Congratulations to our Neag School alumni, faculty, staff, and students on their continued accomplishments inside and outside the classroom. If you have an accolade to share, we want to hear from you! Please send any news items and story ideas to firstname.lastname@example.org.
Neag School Dean’s Office
The Neag School and its Alumni Board are pleased to announce the winners of the 2021 Alumni Awards:
- Outstanding Early Career Professional
Maria Enrique ’16 (ED), ’17 MA
- Outstanding School Educator
James Wildman ’05 (ED), ’06 MA
- Outstanding School Administrator
Lauren Rodriguez ’03 MA, ’06 6th Year
- Outstanding Higher Education Professional
Sylvester Kent Butler Jr. ’85 (CLAS), ’94 MA, ’99 Ph.D.
- Outstanding Professional
Melissa Thom ’15 MA
- Distinguished Alumna
Jamelle Elliott ’96 (BUS), ’97 MA
In addition, the Alumni Board named Lauren Dougher ’19 MA, a doctoral student in cognition, instruction, and learning technology; Jordane Virgo ’19 (CANHR), a master’s student in school counseling; and Elizabeth Canavan, a master’s student in the Integrated Bachelor’s/Master’s Program, the recipients of the 2021 Alumni Board Scholarship.
All awardees will be recognized at a celebration in March. Read more about the 2021 honorees and RSVP to the event.
UConn has been awarded a $179,000 grant from the U.S. Department of Education’s Office of Postsecondary Education for a new research project, led by the Neag School’s Elizabeth Howard, who will serve as principal investigator and project director, and co-PI Manuela Wagner from UConn’s College of Liberal Arts and Sciences (CLAS). The research team also includes Aarti Bellara, Elena Sada ’20 Ph.D., and doctoral students Sandra Silva-Enos in the Department of Curriculum and Instruction and Dominique Galvez in CLAS’ Department of Applied Linguistics and Discourse Studies. Read more about the grant.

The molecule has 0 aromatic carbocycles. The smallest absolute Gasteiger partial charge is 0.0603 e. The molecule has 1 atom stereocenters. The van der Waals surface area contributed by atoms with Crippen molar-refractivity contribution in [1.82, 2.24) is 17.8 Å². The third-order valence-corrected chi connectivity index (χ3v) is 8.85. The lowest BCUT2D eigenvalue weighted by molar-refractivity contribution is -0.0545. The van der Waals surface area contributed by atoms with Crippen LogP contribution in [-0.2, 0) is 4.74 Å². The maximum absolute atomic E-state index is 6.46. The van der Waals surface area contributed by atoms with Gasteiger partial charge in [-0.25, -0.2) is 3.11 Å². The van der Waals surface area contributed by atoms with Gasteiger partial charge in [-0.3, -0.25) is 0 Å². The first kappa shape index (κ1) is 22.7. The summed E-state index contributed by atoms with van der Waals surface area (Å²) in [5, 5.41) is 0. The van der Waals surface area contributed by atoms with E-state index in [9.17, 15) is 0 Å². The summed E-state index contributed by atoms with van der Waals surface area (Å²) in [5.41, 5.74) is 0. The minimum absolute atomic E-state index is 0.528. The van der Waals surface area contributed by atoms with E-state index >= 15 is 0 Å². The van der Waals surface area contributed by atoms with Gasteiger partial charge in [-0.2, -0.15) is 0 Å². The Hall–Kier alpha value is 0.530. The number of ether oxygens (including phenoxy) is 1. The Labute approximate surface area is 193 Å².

Dean Gladis Kersaint has been named to the American Association of Colleges for Teacher Education (AACTE)’s Board of Directors for a three-year term, beginning on March 1, 2021. Kersaint will share in the fiduciary and policy-setting responsibilities of AACTE, including approving the annual budget and financial audit, guiding the association’s work on programmatic initiatives, and other policy matters.
This fall, the American Association of Colleges for Teacher Education (AACTE) selected the Neag School to join its Holmes Scholars Program, a nationwide network of higher education institutions seeking to support students from historically underrepresented communities enrolled in graduate programs across the field of education. Diandra J. Prescod is leading the effort at the Neag School. Read more about the Holmes Scholars Program.
The Neag School Alumni Board hosted a social justice panel discussion in December featuring panelists and alumni Roszena Haskins ’17 Ed.D.; Anne McKernan ’11 ELP; Scott Ratchford ’86 (CLAS), ’99 6th Year, ’05 Ph.D.; and Jocelyn Tamborello-Noble ’03 (ED), ’04 MA, ’09 6th Year, all of whom serve in the West Hartford (Conn.) Public Schools system.
Department of Curriculum and Instruction (EDCI) and Teacher Education
In Fall 2021, the Neag School will launch a new program in American Sign Language (ASL) education. Recently approved by the Connecticut Board of Education, the program is designed to prepare aspiring educators interested in becoming ASL teachers. Learn about the program.